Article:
Williams hopes Wimbledon title is only beginning

Williams hopes Wimbledon title is only beginning

WIMBLEDON - The Associated Press
Williams hopes Wimbledon title is only beginning

US player Serena Williams celebrates with the trophy, the Venus Rosewater Dish after her women’s singles final victory over Poland’s Agnieszka Radwanska in the 2012 Wimbledon Championships at the All England Tennis Club in Wimbledon, southwest London. AFP photo

Even at the age of 30, with two years since her last Grand Slam title and a long list of health problems in her recent past, Serena Williams is hoping she’s just getting started on something big.

Williams won her fifth Wimbledon title on Saturday - and 14th Grand Slam overall - to mark the culmination of an improbable comeback. With her health restored and her game back at its best, she’s not planning to stop here though.

“It’s the beginning of a great phase,” Williams said after beating Agnieszka Radwanska 6-1, 5-7, 6-2 on Center Court. “I feel amazing out there. This whole tournament I felt really great physically. So it’s definitely the beginning of something great. I hope it is.”

Williams certainly looked great on Saturday, bossing Radwanska around the court for large stretches of the first and last set. She had a brief lapse in the second, tightening up as the most prestigious trophy in tennis was once again within her reach.

“Maybe I wanted it so bad that I got tight,” she said. “Instead of focusing on things that I was doing I was only focusing on things that I wasn’t doing.”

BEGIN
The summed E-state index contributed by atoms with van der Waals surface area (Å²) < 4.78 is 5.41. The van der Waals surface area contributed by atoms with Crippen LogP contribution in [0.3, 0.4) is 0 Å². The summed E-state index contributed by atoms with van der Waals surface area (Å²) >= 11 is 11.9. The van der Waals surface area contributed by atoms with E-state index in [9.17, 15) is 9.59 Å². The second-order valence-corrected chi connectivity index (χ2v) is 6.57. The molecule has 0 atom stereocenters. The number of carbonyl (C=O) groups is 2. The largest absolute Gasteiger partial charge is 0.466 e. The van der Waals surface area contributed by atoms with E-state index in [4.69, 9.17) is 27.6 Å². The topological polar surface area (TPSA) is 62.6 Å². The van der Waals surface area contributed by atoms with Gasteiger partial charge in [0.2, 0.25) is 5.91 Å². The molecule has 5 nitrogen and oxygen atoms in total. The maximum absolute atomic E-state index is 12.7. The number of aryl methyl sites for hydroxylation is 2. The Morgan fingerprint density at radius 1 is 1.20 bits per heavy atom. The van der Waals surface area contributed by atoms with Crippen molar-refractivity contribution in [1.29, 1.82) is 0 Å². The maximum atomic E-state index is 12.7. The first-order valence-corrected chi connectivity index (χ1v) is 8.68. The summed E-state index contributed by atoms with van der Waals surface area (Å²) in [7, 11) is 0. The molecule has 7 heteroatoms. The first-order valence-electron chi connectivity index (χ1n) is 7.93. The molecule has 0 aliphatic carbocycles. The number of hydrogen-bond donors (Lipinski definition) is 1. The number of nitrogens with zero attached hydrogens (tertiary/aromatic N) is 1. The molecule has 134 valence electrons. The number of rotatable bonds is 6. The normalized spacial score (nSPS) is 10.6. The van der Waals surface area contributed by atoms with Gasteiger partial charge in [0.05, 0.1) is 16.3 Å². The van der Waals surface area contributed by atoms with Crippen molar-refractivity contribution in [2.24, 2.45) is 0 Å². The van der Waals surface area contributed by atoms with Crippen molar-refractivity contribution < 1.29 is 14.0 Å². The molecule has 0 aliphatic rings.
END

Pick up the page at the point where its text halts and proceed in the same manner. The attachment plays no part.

At least these days she’s focusing on tennis again.

Williams was off the circuit for 10 months following her last Wimbledon title in 2010. A few days after that victory, she cut both feet on broken glass while leaving a restaurant in Germany and needed two operations. She then got blood clots in her lungs, which led to her being hospitalized and eventually needing another procedure.

Doubts over comeback

With all those problems, many doubted whether she’d ever get back to the top. For a while, Williams doubted whether she’d ever be back on the court.

“I didn’t think I would play tennis again at one point, I just wanted to make it out of the hospital,” she said. “And I wasn’t even thinking about tennis. I was just thinking about my family, and thinking about just making it out of that moment. That’s when you realize you have perspectives about life.”
Over the last two weeks at Wimbledon, it often looked like she’d never been gone at all.
She broke her own tournament record for aces in a match with 23 against Zheng Jie in the third round. Less than a week later, she eclipsed that mark with 24 against Azarenka in the semifinals. In between, she ousted defending champion Petra Kvitova in straight sets in the quarterfinals.

One-sided set
The first set of the final was completely one-sided as Williams won the first five games. After her slump in the second, she won the last five games of the match as well to set off a tear-filled celebration. She climbed into the player’s box to hug her whole family, and used her victory speech to thank her sisters and parents for helping her get through her troubles.
A few hours later, she was back on Center Court to win a fifth doubles title together with sister Venus.
“She’s such a fighter, you never say die,” Venus Williams said.
Williams is the first woman in her 30s to win a Wimbledon title since Martina Navratilova, who won at the All England Club in 1990 when she was 33.
But age hasn’t slowed her down so far. And if she stays healthy, Williams could soon match Navratilova’s total of 18 Grand Slam titles as well. Or why not the 22 that Steffi Graf won?
Williams isn’t setting any targets, though. “I just think, the next one. If that doesn’t work out, the next one,” she said. “Even when I started I never had a number in mind. I remember when I reached eight, I was like ’Oh my god, I have eight Grand Slams, how did this happen?’ And now I have 14, which is unbelievable.”